Scaled Composites, the Burt Rutan company that brought us SpaceShipOne, is now exploring potential development options for a twin-fuselage, hybrid-powered aircraft that could prove to be a practical solution to the long-held dream of a flying car, according to a report from Aviation Week, which notes: “Dubbed the Model 367 BiPod, the two-seat vehicle is configured with removable wings, stabilizer and tail tips to enable swift conversion into a road vehicle. Seating one person per fuselage, the BiPod is designed to be driven like a car from the left-hand cockpit and flown as an aircraft from the right side.” Read the full report here.
About Janice Wood
Janice Wood is editor of General Aviation News.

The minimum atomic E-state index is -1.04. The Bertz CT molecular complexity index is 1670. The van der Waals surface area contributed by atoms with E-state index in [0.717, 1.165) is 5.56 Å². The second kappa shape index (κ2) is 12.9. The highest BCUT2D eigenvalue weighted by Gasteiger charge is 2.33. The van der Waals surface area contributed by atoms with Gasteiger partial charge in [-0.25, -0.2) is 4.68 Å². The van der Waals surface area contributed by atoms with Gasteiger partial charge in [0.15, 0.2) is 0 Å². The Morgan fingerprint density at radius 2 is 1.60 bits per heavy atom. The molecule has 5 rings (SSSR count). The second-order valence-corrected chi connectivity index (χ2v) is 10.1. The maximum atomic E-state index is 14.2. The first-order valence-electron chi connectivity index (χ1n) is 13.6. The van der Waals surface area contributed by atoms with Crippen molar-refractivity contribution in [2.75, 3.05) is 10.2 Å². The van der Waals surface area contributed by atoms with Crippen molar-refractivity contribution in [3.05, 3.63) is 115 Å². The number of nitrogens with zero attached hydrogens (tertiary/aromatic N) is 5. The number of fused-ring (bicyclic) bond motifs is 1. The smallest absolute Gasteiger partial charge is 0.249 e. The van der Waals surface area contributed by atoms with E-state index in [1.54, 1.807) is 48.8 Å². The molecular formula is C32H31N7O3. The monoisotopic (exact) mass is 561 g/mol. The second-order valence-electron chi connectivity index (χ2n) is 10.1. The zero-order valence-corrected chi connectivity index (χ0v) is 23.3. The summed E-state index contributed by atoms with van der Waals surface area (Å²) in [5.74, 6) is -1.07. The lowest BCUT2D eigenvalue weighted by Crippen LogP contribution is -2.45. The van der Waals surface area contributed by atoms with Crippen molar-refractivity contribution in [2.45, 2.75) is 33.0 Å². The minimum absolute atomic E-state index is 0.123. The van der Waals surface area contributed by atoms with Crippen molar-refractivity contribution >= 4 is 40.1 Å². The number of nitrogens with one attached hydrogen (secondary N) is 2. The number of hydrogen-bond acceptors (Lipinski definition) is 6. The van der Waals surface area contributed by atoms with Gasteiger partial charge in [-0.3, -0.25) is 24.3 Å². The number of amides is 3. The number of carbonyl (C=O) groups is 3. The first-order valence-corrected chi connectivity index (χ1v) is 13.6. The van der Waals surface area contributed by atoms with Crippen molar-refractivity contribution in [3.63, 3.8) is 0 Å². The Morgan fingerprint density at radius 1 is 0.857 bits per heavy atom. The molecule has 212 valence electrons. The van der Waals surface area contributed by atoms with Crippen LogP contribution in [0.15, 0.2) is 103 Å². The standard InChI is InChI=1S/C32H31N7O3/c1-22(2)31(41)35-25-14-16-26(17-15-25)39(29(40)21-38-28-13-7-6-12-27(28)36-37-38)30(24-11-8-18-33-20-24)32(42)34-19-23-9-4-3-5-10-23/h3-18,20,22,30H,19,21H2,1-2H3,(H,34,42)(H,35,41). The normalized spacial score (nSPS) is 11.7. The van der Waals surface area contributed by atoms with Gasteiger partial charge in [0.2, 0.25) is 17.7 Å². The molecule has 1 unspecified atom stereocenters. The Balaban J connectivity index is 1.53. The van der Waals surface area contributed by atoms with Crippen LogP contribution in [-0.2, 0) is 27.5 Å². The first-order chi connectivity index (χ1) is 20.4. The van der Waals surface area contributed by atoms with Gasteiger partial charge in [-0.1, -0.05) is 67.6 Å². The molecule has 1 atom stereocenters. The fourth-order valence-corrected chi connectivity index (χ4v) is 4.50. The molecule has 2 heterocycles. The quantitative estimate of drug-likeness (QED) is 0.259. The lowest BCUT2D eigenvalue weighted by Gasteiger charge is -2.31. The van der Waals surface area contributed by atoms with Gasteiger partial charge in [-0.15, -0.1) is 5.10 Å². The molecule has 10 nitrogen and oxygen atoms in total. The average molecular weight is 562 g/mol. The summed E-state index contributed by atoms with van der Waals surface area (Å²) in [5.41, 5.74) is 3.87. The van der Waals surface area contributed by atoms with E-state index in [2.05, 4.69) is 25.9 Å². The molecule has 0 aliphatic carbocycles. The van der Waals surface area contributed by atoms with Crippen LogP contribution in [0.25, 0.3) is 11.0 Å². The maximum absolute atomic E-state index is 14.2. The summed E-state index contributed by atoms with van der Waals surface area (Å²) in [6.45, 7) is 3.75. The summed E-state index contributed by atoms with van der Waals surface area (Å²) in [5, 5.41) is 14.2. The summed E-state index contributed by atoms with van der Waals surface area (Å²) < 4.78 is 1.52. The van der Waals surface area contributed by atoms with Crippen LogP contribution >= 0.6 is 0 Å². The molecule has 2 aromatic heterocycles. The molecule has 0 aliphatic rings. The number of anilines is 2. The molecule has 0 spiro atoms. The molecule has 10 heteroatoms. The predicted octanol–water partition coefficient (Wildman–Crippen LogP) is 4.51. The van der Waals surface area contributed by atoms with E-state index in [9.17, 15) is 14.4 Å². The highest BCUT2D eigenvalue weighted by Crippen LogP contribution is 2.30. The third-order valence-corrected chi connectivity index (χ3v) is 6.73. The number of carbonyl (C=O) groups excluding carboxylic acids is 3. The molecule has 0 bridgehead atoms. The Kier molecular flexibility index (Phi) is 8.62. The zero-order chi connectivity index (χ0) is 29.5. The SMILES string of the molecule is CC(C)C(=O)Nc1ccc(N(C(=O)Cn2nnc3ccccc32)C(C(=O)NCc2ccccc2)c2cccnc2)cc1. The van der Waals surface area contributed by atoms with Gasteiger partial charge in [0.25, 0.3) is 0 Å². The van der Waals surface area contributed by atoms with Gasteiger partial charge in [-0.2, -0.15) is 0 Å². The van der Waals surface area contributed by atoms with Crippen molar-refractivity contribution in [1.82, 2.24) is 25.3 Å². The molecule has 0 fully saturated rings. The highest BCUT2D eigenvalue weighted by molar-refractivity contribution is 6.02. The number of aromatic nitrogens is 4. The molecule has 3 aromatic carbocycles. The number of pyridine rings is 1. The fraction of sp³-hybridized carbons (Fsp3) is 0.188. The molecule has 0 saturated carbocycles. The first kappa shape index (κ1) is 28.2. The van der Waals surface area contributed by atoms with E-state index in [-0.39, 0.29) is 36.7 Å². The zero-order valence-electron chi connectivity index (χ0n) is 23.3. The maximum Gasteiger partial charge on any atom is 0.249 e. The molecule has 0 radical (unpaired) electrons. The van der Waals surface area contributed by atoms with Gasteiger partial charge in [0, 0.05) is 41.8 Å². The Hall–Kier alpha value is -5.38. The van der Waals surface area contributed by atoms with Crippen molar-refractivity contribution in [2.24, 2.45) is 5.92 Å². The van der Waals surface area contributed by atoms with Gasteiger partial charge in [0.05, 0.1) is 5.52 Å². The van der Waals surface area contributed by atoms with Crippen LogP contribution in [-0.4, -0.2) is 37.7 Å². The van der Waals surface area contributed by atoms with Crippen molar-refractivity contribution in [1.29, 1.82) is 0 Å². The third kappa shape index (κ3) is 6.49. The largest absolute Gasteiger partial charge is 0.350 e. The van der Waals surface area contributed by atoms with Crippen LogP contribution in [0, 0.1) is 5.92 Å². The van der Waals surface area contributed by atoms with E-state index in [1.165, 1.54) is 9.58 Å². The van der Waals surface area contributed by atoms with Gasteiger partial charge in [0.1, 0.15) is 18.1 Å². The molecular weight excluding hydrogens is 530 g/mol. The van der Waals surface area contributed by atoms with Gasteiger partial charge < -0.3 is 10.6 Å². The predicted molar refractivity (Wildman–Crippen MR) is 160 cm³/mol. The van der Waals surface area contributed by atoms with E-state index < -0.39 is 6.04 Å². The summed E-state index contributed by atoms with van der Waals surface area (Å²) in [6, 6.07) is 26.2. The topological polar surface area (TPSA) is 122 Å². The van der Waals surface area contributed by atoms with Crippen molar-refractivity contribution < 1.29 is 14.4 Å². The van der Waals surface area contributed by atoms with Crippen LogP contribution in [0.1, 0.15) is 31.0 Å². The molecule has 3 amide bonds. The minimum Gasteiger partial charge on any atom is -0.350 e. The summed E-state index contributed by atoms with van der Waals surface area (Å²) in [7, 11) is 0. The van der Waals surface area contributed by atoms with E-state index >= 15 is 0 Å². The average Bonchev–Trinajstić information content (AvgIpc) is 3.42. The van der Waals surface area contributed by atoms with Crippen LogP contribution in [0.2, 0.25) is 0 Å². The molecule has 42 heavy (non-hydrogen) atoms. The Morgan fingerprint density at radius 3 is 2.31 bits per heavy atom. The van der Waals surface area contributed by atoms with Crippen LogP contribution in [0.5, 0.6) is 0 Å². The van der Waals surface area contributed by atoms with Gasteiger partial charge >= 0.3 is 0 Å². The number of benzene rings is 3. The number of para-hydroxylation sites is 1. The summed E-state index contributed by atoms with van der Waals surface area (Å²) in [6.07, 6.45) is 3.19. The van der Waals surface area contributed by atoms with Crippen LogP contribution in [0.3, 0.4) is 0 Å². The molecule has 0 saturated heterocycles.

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Kent Misegades says
Fascinating, Rutan and his colleagues do make us think outside the box. But honestly, who would ever want to put our fragile aircraft in the middle of a crowded street of teenage drivers and over-caffeinated parents with a car full of screaming youngsters? The requirements to satisfy the DOT for highway vehicles and the FAA for aircraft are so far apart, that anything to satisfy both will likely be impractical and unaffordable. How many of those goofy car/boats from the 50s have you seen on the highway lately? Neat idea, but terribly impractical. If anyone can do it though, it would be from the engineers at Scaled Composites. A REAL revolution in aviation though would be a modern, unspinnable, rugged LSA comprised of commodity components to cut its cost in half or more. Use commodity fuel (autogas), engines (auto conversions), materials (wood?), and avionics (iPAD+software) and allow other mass markets to underwrite the cost of flying.